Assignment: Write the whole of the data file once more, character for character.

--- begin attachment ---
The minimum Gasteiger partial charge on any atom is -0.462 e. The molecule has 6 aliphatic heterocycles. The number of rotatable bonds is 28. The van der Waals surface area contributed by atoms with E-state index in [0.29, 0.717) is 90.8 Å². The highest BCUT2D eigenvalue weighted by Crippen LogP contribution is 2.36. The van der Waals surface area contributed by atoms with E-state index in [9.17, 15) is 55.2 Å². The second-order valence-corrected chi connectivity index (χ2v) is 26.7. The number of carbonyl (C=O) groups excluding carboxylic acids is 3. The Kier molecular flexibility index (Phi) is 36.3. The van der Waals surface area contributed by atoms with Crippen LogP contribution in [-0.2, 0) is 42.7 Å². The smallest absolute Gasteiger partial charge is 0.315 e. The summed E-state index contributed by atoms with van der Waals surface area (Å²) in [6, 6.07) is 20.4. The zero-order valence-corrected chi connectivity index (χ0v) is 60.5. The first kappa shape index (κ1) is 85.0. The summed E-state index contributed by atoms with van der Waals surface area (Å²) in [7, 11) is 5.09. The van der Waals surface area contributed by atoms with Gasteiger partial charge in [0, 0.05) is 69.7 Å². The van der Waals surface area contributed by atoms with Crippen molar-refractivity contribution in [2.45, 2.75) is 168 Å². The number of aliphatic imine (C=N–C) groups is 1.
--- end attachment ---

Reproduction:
The minimum Gasteiger partial charge on any atom is -0.462 e. The molecule has 6 aliphatic heterocycles. The number of rotatable bonds is 28. The van der Waals surface area contributed by atoms with E-state index in [0.29, 0.717) is 90.8 Å². The highest BCUT2D eigenvalue weighted by Crippen LogP contribution is 2.36. The van der Waals surface area contributed by atoms with E-state index in [9.17, 15) is 55.2 Å². The second-order valence-corrected chi connectivity index (χ2v) is 26.7. The number of carbonyl (C=O) groups excluding carboxylic acids is 3. The Kier molecular flexibility index (Phi) is 36.3. The van der Waals surface area contributed by atoms with Crippen LogP contribution in [-0.2, 0) is 42.7 Å². The smallest absolute Gasteiger partial charge is 0.315 e. The summed E-state index contributed by atoms with van der Waals surface area (Å²) in [6, 6.07) is 20.4. The zero-order valence-corrected chi connectivity index (χ0v) is 60.5. The first kappa shape index (κ1) is 85.0. The summed E-state index contributed by atoms with van der Waals surface area (Å²) in [7, 11) is 5.09. The van der Waals surface area contributed by atoms with Gasteiger partial charge in [0, 0.05) is 69.7 Å². The van der Waals surface area contributed by atoms with Crippen molar-refractivity contribution in [2.45, 2.75) is 168 Å². The number of aliphatic imine (C=N–C) groups is 1.